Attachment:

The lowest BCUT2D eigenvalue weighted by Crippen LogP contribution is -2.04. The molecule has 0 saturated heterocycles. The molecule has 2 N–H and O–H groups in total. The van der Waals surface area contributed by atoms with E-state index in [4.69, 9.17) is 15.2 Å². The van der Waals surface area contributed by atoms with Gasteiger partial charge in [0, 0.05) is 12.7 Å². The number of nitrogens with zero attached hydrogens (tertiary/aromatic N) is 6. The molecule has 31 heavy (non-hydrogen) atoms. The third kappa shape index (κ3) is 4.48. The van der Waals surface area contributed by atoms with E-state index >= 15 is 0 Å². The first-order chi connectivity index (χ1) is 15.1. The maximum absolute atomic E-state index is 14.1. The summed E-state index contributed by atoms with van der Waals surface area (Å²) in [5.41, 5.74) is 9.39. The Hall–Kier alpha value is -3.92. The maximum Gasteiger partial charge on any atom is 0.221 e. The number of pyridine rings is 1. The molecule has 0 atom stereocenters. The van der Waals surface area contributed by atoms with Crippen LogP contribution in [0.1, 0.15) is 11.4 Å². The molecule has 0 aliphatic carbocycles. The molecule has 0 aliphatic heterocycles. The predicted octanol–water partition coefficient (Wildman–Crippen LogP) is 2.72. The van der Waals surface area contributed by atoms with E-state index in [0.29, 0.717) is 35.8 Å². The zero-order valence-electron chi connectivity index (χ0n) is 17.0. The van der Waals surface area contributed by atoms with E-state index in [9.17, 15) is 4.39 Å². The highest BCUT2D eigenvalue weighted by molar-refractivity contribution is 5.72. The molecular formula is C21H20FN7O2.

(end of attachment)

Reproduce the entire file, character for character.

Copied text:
The lowest BCUT2D eigenvalue weighted by Crippen LogP contribution is -2.04. The molecule has 0 saturated heterocycles. The molecule has 2 N–H and O–H groups in total. The van der Waals surface area contributed by atoms with E-state index in [4.69, 9.17) is 15.2 Å². The van der Waals surface area contributed by atoms with Gasteiger partial charge in [0, 0.05) is 12.7 Å². The number of nitrogens with zero attached hydrogens (tertiary/aromatic N) is 6. The molecule has 31 heavy (non-hydrogen) atoms. The third kappa shape index (κ3) is 4.48. The van der Waals surface area contributed by atoms with E-state index >= 15 is 0 Å². The first-order chi connectivity index (χ1) is 15.1. The maximum absolute atomic E-state index is 14.1. The summed E-state index contributed by atoms with van der Waals surface area (Å²) in [5.41, 5.74) is 9.39. The Hall–Kier alpha value is -3.92. The maximum Gasteiger partial charge on any atom is 0.221 e. The number of pyridine rings is 1. The molecule has 0 atom stereocenters. The van der Waals surface area contributed by atoms with Crippen LogP contribution in [0.1, 0.15) is 11.4 Å². The molecule has 0 aliphatic carbocycles. The molecule has 0 aliphatic heterocycles. The predicted octanol–water partition coefficient (Wildman–Crippen LogP) is 2.72. The van der Waals surface area contributed by atoms with E-state index in [0.29, 0.717) is 35.8 Å². The zero-order valence-electron chi connectivity index (χ0n) is 17.0. The van der Waals surface area contributed by atoms with E-state index in [9.17, 15) is 4.39 Å². The highest BCUT2D eigenvalue weighted by molar-refractivity contribution is 5.72. The molecular formula is C21H20FN7O2.